NFL Network first reported Ngakoue’s decision to change agents.

The 25-year-old Ngakoue has been very vocal about his dissatisfaction with the Jaguars on social media and during an April Twitter tirade against Tony Khan, the son of owner Shad Khan and the team’s senior vice president of football administration and technology. He called Tony Khan spoiled and a clown.

The Jaguars reportedly offered Ngakoue a deal that would have paid him up to $19 million annually last July, but Ngakoue wanted more than $20 annually and turned it down. He played last season — after an 11-day training camp holdout — for $2.025 million and announced on Twitter that he told the Jaguars he would not sign a long-term deal and wanted a trade.

Ngakoue, whom the Jaguars drafted in the third round in 2016, had eight sacks and four forced fumbles in 15 games last season and has 38.5 sacks in his career, which places him second on the franchise’s all-time list. He also has forced 14 fumbles, which is more than all but three players from 2016-19: Chandler Jones (17), Khalil Mack (17) and T.J. Watt (15).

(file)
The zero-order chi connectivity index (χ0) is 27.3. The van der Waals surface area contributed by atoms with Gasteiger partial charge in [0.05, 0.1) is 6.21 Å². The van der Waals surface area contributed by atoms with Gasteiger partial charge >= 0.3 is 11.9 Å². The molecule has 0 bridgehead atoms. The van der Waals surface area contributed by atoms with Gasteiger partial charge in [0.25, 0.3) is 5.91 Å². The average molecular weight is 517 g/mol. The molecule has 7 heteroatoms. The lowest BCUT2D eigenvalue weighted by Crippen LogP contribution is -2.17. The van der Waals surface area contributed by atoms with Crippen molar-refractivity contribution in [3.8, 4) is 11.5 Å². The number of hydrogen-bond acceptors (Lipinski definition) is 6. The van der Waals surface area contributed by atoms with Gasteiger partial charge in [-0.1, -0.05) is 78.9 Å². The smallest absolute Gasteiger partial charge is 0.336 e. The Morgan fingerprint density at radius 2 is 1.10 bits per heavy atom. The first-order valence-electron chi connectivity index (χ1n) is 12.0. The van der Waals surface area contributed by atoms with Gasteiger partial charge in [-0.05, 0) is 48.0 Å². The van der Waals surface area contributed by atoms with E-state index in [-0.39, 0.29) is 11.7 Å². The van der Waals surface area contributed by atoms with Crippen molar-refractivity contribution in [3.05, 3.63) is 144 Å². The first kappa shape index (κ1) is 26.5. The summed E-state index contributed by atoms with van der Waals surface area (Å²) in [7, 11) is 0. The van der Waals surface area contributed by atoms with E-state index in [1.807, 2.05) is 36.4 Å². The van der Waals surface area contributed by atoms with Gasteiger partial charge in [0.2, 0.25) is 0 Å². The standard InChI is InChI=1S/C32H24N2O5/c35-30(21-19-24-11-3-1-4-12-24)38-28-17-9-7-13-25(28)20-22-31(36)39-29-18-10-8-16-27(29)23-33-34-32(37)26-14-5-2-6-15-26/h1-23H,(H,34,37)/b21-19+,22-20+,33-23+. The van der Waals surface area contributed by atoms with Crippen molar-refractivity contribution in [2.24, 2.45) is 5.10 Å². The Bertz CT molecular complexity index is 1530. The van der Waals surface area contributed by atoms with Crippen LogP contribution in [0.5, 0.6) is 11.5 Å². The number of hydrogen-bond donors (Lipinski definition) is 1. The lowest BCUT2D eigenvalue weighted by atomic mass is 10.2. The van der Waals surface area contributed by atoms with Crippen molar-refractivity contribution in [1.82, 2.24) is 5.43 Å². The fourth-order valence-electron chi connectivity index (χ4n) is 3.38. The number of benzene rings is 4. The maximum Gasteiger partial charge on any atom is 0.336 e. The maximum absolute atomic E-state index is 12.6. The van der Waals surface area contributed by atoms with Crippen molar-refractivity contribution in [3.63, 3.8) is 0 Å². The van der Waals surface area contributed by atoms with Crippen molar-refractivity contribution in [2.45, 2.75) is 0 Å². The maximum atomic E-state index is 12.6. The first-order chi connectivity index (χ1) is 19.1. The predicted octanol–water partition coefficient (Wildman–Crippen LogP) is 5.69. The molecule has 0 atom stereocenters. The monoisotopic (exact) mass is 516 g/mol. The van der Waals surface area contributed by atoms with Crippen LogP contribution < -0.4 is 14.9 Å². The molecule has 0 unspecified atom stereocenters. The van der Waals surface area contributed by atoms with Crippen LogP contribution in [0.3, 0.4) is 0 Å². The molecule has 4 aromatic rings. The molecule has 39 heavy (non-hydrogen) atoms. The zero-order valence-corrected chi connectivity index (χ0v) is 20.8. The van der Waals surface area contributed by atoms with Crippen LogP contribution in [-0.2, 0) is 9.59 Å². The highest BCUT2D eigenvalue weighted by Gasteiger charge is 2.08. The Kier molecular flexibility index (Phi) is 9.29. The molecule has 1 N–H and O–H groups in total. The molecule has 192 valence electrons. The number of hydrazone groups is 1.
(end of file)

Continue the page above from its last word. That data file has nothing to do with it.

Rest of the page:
In addition, Ngakoue has been directly responsible for five of the 12 defensive touchdowns the Jaguars have scored since 2016: a pick-six, a fumble return, and three forced fumbles on sacks that other players recovered for touchdowns. He also forced a fumble that resulted in a touchdown in the 2017 playoffs.